Elite-level athletes, similar to successful everyday people, often do a number of things (aside from seeing a sport psychologist) that help them improve their mental toughness, focus, confidence, and resiliency. From a cognitive psychology perspective, perhaps the most significant skill they excel in is the ability to both frame stress rationally, as well as respond to stress realistically.
Take for example a baseball player who goes 0-5 (no hits in 5 at bats) – he could easily beat himself up with negative self-talk and a defeatist attitude, but he could also choose to view the experience in more rational ways – and thereby improve his mental toughness. As you might imagine, if the player chooses to respond to his bad game in negative, irrational ways, it’s likely — even probable — that he will continue to play poorly and may even go into a long slump. On the other hand, a more successful player will do the following:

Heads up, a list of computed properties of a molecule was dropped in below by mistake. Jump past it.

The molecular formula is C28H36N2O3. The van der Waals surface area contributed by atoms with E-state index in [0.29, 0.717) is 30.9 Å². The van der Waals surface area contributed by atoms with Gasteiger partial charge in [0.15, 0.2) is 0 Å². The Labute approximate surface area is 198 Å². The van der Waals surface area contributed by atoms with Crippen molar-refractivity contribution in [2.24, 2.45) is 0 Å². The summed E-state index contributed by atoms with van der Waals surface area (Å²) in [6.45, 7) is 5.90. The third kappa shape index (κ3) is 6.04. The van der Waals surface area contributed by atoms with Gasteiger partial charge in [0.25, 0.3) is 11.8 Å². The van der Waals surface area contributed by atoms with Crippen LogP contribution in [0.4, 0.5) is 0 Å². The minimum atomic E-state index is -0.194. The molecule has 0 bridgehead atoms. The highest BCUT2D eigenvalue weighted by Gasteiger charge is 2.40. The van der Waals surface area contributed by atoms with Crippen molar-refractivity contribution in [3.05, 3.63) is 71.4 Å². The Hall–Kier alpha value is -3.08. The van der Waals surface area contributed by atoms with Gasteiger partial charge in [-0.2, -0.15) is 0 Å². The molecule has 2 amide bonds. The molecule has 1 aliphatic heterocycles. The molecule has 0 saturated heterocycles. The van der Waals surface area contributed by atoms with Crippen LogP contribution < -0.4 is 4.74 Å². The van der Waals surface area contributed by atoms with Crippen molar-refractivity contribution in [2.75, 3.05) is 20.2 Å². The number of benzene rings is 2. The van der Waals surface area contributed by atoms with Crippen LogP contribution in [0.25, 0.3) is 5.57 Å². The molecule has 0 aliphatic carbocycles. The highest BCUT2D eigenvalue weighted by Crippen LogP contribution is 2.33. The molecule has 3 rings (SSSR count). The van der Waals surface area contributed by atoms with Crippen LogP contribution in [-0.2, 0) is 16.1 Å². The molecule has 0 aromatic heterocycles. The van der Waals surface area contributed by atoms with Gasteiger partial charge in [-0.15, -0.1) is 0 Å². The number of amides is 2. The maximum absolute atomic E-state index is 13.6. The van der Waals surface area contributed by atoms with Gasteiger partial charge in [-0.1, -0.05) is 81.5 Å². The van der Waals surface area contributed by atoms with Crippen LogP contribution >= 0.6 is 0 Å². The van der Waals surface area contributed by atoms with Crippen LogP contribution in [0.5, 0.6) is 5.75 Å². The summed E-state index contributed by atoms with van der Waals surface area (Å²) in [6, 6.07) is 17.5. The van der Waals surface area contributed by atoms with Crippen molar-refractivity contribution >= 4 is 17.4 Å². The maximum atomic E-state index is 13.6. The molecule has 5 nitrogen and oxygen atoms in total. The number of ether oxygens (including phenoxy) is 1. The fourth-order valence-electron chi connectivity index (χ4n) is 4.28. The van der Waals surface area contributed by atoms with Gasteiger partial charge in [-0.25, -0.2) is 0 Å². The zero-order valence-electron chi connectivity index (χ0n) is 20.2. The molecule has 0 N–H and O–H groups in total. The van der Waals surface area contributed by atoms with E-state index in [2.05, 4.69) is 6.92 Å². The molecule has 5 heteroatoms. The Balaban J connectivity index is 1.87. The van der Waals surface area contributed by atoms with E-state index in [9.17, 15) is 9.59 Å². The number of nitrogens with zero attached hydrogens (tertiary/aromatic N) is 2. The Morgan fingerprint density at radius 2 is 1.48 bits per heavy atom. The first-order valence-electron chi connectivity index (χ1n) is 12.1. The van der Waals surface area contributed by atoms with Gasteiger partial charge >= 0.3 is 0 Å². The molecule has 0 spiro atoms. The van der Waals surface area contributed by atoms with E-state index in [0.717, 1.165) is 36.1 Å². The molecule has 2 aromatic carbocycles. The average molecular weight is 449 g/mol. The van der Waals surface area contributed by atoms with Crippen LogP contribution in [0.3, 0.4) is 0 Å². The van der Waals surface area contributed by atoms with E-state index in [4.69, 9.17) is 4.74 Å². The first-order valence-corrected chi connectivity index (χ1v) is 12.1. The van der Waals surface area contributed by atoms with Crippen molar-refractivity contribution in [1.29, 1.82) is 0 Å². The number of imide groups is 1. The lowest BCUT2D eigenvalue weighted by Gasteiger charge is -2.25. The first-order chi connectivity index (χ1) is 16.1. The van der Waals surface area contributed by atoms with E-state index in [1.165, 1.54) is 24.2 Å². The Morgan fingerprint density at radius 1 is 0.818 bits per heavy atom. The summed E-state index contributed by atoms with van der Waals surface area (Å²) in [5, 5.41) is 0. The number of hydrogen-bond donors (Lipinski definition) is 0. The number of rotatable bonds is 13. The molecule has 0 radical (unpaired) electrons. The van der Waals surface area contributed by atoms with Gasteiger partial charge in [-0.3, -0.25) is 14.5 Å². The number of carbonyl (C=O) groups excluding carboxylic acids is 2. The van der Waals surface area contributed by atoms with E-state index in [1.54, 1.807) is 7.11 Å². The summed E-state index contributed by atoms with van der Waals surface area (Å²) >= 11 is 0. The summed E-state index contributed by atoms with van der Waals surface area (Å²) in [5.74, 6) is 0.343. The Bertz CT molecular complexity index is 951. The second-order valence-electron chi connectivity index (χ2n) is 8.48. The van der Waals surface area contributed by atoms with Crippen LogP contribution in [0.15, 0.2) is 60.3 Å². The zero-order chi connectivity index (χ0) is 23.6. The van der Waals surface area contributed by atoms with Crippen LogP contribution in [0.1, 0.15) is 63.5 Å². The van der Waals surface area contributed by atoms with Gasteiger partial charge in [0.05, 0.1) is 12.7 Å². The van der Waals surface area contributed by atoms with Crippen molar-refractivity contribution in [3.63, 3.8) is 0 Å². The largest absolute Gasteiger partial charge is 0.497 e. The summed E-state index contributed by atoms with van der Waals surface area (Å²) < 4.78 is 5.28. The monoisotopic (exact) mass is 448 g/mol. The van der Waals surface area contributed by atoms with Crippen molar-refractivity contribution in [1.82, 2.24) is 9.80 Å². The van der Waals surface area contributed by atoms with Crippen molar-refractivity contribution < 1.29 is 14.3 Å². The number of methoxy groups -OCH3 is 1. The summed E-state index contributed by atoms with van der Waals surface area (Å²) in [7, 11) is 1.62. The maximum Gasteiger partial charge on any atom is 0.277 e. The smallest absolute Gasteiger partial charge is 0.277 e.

Framing the stress – Sure, an 0-5 game is no fun, but it’s also just one game and not the end of the world. In fact, most successful baseball players – even Hall of Fame players – have also had games like this, or even worse.
Responding to the stress – Rather than become upset, he could revisit the bad game in his mind and begin to analyze the ways in which he can play better in the future (in fact, he could also ask his coaches for feedback, too). Rather than seeing the bad game as a threat to his ego, he can frame the experience so that it is a challenge for future success.
Stress response is not unique to sports, nor do you need to see a sport psychologist in order to improve in this area. What you need to do, however, is allow rational logic to take the place of irrational, negatively-charged emotions. Is this easy to do? In theory, yes, but it also takes commitment and practice. The good news is that by mastering this skill (that anyone can master), it allows people to reach their full potential – in sports and life.
Interested in learning more about handling stress and reaching your full potential? Check out AHPS to learn more.